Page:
Legal tender privileges were frequently extended in the 19th century to foreign gold and even token silver coins in the Empire as additions to the ancient doubloon and silver dollars and their derivatives. West Africa is a complicated case, with foreign additions being made as late as 1875.
For the full text, see Chalmers, op. cit., pp. 429-34. But chartering ceased to be so important when general incorporation became easier.
For India’s “drift” to a proper solution, see J. M. Keynes, Indian Currency and Finance (London, 1913, p. 4); for “the logic of events” in Singapore, see E. W. Kemmerer, Modern Currency Reforms (New York, 1916), p. 450.
Perhaps the quaintest examples of this kind of thing are found in the West Indies. Some of the salt-producing islands in the Bahamas sold mainly to French islands; to protect their trade, French coins were given legal tender in part of the Bahamas (1850). About 1820, St. Vincent’s currency was partly determined by the trade winds and the ability of open boats to tack and veer.
In Ethiopia in World War II the heavy weight of Maria Theresa dollars hampered the war effort. A ton was worth only £3,000 and there were difficulties in dropping supplies to partisans behind the Italian lines. This was one reason for introducing the East African bank note. See Lord Rennell, British Military Administration in Africa (London, 1947), pp. 366-71.
Perhaps the research needed for this, and Britain’s departure from gold, were what led to some minor tidying up in the 1930’s and the repeal or other annulment of some old laws. Although Bermuda had demonetized the doubloon in 1882 and Jamaica in 1901, the general demonetization of the old doubloon and of U.S. and other foreign gold coins took place only in 1935. Perhaps, too, the same research showed that Fiji’s special legal problems had been missed in the 1920’s. See Clauson, op. cit.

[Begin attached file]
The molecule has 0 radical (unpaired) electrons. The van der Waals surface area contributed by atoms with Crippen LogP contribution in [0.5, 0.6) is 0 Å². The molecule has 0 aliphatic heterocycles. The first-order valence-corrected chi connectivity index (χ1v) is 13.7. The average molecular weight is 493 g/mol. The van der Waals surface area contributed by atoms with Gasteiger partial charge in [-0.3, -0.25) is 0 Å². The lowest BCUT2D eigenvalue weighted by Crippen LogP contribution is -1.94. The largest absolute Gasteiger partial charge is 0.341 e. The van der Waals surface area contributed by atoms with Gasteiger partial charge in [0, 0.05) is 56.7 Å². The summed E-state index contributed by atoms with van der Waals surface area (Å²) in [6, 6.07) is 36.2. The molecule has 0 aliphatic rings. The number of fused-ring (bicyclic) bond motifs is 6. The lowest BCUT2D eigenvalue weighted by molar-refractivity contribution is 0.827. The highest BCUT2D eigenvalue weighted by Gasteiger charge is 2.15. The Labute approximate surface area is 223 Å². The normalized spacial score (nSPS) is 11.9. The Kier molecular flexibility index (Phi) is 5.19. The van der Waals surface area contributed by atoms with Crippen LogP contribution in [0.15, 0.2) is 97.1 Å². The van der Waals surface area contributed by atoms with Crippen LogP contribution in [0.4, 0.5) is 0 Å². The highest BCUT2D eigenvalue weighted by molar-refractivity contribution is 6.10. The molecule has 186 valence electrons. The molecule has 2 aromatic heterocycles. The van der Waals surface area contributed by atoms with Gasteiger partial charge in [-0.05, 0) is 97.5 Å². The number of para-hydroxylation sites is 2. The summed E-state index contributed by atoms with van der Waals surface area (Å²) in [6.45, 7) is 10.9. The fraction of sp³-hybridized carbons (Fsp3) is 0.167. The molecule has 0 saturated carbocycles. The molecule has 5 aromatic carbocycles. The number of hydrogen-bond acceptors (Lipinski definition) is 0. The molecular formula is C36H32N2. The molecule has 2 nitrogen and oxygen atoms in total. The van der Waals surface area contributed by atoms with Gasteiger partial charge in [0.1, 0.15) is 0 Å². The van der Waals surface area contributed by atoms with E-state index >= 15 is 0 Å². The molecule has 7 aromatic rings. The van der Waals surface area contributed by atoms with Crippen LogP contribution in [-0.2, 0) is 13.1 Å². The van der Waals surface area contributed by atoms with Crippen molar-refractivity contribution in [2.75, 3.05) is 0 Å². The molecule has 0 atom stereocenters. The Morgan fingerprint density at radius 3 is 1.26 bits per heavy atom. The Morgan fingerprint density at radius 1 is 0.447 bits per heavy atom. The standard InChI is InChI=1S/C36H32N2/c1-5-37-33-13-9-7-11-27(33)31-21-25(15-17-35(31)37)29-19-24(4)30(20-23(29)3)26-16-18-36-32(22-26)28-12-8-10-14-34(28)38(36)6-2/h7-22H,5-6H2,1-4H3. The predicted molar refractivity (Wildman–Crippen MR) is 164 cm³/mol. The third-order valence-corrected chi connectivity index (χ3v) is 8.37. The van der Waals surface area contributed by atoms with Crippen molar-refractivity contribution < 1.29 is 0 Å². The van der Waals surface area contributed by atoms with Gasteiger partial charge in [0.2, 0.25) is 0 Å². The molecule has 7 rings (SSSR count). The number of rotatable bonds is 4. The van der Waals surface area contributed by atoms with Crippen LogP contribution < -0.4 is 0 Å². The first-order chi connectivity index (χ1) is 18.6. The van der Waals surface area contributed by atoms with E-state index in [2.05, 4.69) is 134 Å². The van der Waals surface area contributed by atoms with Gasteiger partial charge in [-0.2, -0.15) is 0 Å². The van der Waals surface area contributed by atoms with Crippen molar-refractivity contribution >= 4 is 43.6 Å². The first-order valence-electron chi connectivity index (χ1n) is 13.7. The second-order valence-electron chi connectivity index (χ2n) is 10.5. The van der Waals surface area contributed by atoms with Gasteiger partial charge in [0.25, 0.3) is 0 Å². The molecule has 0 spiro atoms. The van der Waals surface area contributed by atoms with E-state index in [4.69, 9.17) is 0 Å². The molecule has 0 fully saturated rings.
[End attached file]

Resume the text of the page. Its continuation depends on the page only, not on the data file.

This is the expression used in the Report on Closer Association of the British West Indian Colonies, 1947 (Cmd. 7291), p. 27.
The expression, “colonial territories,” is more and more officially displacing older ones, like “the Colonial Empire” or “the Colonies.”
Fiji and Hong Kong still have some anomalies in these matters.
The 110 per cent cover does not appear, as yet, to have been reached in Malta, and, owing to the war, it has been disturbed in Hong Kong.